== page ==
MOSCOW (Reuters) - A Russian monument to a bottle of vodka has been toppled over fears that it could be seen as an illegal advert for the country’s favorite tipple.
The three-meter metal sculpture had become a local landmark in the Urals town of Glazov, 1,000 km (600 miles) east of Moscow. But residents woke up one morning last week to discover it had disappeared, leaving only an empty plinth.
The bottle’s fall reflects a new, sober spirit of the age in Russia under President Vladimir Putin, a judo blackbelt who rides, flies and dives for the TV cameras but is rarely seen raising a glass - unless to toast a billion-dollar oil deal.
Putin signed a ban on all alcohol advertising in July last year, while other laws have banned sales of alcohol from street kiosks or after 11 p.m. at night.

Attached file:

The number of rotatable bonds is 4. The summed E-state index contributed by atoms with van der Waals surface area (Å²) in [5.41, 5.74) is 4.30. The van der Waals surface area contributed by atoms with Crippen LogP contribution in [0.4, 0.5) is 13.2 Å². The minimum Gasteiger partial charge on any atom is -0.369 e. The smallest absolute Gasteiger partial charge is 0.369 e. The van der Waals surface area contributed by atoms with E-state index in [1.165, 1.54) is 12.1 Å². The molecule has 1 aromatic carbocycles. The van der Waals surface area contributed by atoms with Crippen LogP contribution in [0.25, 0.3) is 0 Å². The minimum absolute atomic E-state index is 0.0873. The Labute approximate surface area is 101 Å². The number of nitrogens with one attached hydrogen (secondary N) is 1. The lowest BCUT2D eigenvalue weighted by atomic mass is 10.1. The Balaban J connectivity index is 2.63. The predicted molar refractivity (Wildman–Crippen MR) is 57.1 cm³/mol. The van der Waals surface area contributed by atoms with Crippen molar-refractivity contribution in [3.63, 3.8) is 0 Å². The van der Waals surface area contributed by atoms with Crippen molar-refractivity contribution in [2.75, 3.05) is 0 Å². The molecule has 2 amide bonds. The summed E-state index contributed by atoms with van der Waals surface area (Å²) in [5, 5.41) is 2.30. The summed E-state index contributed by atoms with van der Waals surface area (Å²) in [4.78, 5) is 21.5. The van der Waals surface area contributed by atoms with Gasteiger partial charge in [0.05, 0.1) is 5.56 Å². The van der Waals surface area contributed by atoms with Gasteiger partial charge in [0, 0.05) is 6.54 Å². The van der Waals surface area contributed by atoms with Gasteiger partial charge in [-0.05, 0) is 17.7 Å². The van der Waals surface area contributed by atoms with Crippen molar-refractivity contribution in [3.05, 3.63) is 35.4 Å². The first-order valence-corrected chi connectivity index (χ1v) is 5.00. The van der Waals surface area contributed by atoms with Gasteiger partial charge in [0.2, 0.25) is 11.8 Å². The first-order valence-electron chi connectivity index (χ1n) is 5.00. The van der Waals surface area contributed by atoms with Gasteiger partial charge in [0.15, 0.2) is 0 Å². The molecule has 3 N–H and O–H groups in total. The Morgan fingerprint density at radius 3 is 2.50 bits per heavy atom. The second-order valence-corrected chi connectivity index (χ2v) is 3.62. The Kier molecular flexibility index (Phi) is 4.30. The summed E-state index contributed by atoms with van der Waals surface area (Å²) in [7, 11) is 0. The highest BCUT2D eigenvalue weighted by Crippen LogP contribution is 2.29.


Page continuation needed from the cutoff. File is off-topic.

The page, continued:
Initial reports suggested that local authorities were behind the disappearance of the memorial, erected 13 years ago to mark the centenary of the local Glazovskiy spirits factory.
But factory bosses later told local media they had decided to remove the monument from public view over fears that it could fall foul of the strict new advertising laws.
“The bottle monument...might be considered as an advert for our products. For this reason, a decision was taken to remove it,” Dmitry Pozdeev, the head of the factory’s legal department, told local media. The sculpture was moved into the factory.
Russian media suggested anti-drinking campaigners might have more work left to do in the region. They pointed out another sculpture to meat dumplings - a popular Russian drinking snack - is still standing in the regional city of Izhevsk.
Reporting by Sonia Elks; Editing by Douglas Busvine and Oliver Holmes